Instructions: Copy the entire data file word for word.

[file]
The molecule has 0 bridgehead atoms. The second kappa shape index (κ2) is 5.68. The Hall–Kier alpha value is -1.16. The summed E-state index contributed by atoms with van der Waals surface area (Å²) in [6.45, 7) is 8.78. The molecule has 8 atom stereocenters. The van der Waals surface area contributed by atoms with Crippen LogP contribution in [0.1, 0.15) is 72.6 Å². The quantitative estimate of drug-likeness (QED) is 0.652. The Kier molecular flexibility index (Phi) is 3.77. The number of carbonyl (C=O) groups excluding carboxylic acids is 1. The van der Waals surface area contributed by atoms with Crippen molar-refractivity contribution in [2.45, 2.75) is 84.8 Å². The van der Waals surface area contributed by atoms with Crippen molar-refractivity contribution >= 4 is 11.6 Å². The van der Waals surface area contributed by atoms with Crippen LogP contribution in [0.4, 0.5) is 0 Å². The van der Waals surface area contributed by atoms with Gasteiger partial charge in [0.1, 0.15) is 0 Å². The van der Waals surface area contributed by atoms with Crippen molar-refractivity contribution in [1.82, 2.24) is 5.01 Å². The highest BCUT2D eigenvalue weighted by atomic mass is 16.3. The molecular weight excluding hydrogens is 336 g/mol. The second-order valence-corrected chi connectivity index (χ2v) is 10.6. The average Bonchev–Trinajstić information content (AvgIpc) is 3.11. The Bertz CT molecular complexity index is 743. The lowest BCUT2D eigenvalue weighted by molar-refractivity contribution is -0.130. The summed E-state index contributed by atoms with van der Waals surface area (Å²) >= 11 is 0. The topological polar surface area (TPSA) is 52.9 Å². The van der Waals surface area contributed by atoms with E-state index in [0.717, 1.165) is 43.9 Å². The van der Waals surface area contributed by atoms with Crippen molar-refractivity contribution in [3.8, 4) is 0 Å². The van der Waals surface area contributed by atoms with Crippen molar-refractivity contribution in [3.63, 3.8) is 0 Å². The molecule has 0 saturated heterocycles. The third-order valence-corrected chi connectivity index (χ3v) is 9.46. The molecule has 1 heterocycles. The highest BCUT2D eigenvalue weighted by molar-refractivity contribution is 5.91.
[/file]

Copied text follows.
The molecule has 0 bridgehead atoms. The second kappa shape index (κ2) is 5.68. The Hall–Kier alpha value is -1.16. The summed E-state index contributed by atoms with van der Waals surface area (Å²) in [6.45, 7) is 8.78. The molecule has 8 atom stereocenters. The van der Waals surface area contributed by atoms with Crippen LogP contribution in [0.1, 0.15) is 72.6 Å². The quantitative estimate of drug-likeness (QED) is 0.652. The Kier molecular flexibility index (Phi) is 3.77. The number of carbonyl (C=O) groups excluding carboxylic acids is 1. The van der Waals surface area contributed by atoms with Crippen molar-refractivity contribution in [2.45, 2.75) is 84.8 Å². The van der Waals surface area contributed by atoms with Crippen molar-refractivity contribution >= 4 is 11.6 Å². The van der Waals surface area contributed by atoms with Crippen LogP contribution in [0.4, 0.5) is 0 Å². The van der Waals surface area contributed by atoms with Gasteiger partial charge in [0.1, 0.15) is 0 Å². The van der Waals surface area contributed by atoms with Crippen molar-refractivity contribution in [1.82, 2.24) is 5.01 Å². The highest BCUT2D eigenvalue weighted by atomic mass is 16.3. The molecular weight excluding hydrogens is 336 g/mol. The second-order valence-corrected chi connectivity index (χ2v) is 10.6. The average Bonchev–Trinajstić information content (AvgIpc) is 3.11. The Bertz CT molecular complexity index is 743. The lowest BCUT2D eigenvalue weighted by molar-refractivity contribution is -0.130. The summed E-state index contributed by atoms with van der Waals surface area (Å²) >= 11 is 0. The topological polar surface area (TPSA) is 52.9 Å². The van der Waals surface area contributed by atoms with E-state index in [0.717, 1.165) is 43.9 Å². The van der Waals surface area contributed by atoms with Crippen molar-refractivity contribution in [3.8, 4) is 0 Å². The van der Waals surface area contributed by atoms with Crippen molar-refractivity contribution in [3.63, 3.8) is 0 Å². The molecule has 0 saturated heterocycles. The third-order valence-corrected chi connectivity index (χ3v) is 9.46. The molecule has 1 heterocycles. The highest BCUT2D eigenvalue weighted by molar-refractivity contribution is 5.91.